DUBUQUE MUSICIANS UNION
Musicians' unions strongly opposed "canned music" of talking pictures and 10-inch records in the 1930s. Theater pit bands and restaurant orchestras were put out of work. In later years, musicians' unions faced difficulty retaining members when benefits and services provided had to be small because dues had to be kept low. Because most musicians were part-time, professionals like Paul HEMMER stated that the future looked brightest where membership was made up of recording professionals and television stars.
During March and April 1936, the DMPA hosted its first series of live broadcasts called the "Musicians Union Variety Hour" from the studios of WKBB. In 1937 the third series of programs was broadcast before a packed audience on the stage of the ORPHEUM THEATER.
The membership of the organization in 1990 was two hundred sixty-seven with an estimated forty to fifty performing groups. Approximately 68 percent of the members came from Iowa.
The union president administers the Music Performance Trust Fund that co-sponsored Dubuquefest with the Iowa Department of Cultural Affairs. Premiums paid on recorded music by the recording industry and distributed through the Fund annually supports concerts that are free and open to the public. Concert sites have included the GAZEBO at WASHINGTON PARK during the Art Fair and HAM HOUSE for the annual Fourth of July Ice Cream Social. The Fund has also helped provide classroom concerts during the school year, the Sixth Annual Free Labor Day Symphony Pops Concert, several Riverfest concerts, and third grade attendance at symphony concerts at the FIVE FLAGS CIVIC CENTER. Cooperating with the Musicians Union to co-sponsor events have been FIRST NATIONAL BANK OF DUBUQUE for the summer concert series in Washington Park, AMERICAN TRUST AND SAVINGS BANK and DUBUQUE BANK AND TRUST COMPANY.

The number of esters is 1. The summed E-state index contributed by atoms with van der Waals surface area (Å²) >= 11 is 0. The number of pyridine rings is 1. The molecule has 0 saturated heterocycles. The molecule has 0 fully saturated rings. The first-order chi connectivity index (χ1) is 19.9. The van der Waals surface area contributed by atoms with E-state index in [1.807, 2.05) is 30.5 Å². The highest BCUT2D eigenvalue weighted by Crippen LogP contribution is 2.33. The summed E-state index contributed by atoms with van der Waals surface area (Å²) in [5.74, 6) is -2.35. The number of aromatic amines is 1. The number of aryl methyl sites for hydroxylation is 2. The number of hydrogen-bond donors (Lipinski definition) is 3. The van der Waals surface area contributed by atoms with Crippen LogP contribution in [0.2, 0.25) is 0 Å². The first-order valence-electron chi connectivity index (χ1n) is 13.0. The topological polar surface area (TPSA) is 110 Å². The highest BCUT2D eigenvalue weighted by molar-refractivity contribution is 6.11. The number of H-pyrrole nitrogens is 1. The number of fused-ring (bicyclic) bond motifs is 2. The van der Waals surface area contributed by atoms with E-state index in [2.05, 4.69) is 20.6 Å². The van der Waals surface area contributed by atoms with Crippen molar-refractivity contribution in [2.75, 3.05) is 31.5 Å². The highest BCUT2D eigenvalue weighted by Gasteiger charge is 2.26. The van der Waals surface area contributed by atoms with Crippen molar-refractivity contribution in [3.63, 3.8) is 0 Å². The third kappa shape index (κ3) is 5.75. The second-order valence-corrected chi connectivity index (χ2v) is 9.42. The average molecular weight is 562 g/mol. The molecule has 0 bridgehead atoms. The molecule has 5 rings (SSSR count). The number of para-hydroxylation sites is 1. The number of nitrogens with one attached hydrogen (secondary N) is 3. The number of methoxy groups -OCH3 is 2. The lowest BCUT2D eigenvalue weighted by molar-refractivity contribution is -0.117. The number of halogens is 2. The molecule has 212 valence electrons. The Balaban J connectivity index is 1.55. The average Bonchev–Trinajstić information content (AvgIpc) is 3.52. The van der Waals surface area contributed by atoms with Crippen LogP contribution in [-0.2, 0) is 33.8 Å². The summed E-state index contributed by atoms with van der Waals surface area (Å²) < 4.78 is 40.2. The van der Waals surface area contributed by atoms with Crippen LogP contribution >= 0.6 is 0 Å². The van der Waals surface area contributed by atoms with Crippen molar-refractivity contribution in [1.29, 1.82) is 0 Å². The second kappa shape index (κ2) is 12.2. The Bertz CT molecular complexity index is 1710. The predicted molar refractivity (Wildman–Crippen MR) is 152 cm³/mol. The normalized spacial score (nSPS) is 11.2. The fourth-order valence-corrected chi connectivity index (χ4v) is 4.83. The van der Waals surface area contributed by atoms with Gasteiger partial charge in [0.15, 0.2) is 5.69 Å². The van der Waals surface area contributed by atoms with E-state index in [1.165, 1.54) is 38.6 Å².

Nash, Russ and Ruth. "Dubuque Musicians Union: Profile of Part-Time Professionals," Julien's Journal, October, 1990, p. 6